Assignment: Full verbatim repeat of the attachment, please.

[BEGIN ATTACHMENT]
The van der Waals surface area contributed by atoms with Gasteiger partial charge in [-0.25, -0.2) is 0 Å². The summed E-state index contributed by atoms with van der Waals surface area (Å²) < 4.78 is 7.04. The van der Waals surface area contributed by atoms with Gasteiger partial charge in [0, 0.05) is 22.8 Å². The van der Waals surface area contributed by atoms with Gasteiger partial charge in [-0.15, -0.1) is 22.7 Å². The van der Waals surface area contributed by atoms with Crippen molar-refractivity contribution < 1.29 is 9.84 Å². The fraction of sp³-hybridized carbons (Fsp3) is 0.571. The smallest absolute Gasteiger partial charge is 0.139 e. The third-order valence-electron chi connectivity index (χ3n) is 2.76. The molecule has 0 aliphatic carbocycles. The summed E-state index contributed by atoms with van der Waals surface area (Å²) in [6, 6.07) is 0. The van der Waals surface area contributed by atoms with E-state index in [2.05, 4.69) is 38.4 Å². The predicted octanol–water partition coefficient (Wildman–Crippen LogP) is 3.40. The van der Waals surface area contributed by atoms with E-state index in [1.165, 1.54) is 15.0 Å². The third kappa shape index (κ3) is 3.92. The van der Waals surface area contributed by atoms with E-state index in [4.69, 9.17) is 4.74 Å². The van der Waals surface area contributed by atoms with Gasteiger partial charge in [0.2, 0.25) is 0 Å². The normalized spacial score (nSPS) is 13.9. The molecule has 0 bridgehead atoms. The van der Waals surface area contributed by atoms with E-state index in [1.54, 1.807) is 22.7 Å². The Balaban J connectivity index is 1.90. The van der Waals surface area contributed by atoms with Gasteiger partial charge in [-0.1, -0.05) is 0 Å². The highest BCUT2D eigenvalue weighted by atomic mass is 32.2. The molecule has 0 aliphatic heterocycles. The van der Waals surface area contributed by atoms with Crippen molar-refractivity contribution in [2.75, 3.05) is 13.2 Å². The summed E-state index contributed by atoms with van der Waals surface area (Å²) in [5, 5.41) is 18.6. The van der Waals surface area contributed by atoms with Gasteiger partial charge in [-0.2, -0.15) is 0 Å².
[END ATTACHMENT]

The van der Waals surface area contributed by atoms with Gasteiger partial charge in [-0.25, -0.2) is 0 Å². The summed E-state index contributed by atoms with van der Waals surface area (Å²) < 4.78 is 7.04. The van der Waals surface area contributed by atoms with Gasteiger partial charge in [0, 0.05) is 22.8 Å². The van der Waals surface area contributed by atoms with Gasteiger partial charge in [-0.15, -0.1) is 22.7 Å². The van der Waals surface area contributed by atoms with Crippen molar-refractivity contribution < 1.29 is 9.84 Å². The fraction of sp³-hybridized carbons (Fsp3) is 0.571. The smallest absolute Gasteiger partial charge is 0.139 e. The third-order valence-electron chi connectivity index (χ3n) is 2.76. The molecule has 0 aliphatic carbocycles. The summed E-state index contributed by atoms with van der Waals surface area (Å²) in [6, 6.07) is 0. The van der Waals surface area contributed by atoms with E-state index in [2.05, 4.69) is 38.4 Å². The predicted octanol–water partition coefficient (Wildman–Crippen LogP) is 3.40. The van der Waals surface area contributed by atoms with E-state index in [1.165, 1.54) is 15.0 Å². The third kappa shape index (κ3) is 3.92. The van der Waals surface area contributed by atoms with E-state index in [4.69, 9.17) is 4.74 Å². The van der Waals surface area contributed by atoms with Gasteiger partial charge in [0.2, 0.25) is 0 Å². The normalized spacial score (nSPS) is 13.9. The molecule has 0 bridgehead atoms. The van der Waals surface area contributed by atoms with E-state index in [1.54, 1.807) is 22.7 Å². The Balaban J connectivity index is 1.90. The van der Waals surface area contributed by atoms with Gasteiger partial charge in [-0.1, -0.05) is 0 Å². The highest BCUT2D eigenvalue weighted by atomic mass is 32.2. The molecule has 0 aliphatic heterocycles. The van der Waals surface area contributed by atoms with Crippen molar-refractivity contribution in [2.75, 3.05) is 13.2 Å². The summed E-state index contributed by atoms with van der Waals surface area (Å²) in [5, 5.41) is 18.6. The van der Waals surface area contributed by atoms with Gasteiger partial charge in [-0.2, -0.15) is 0 Å².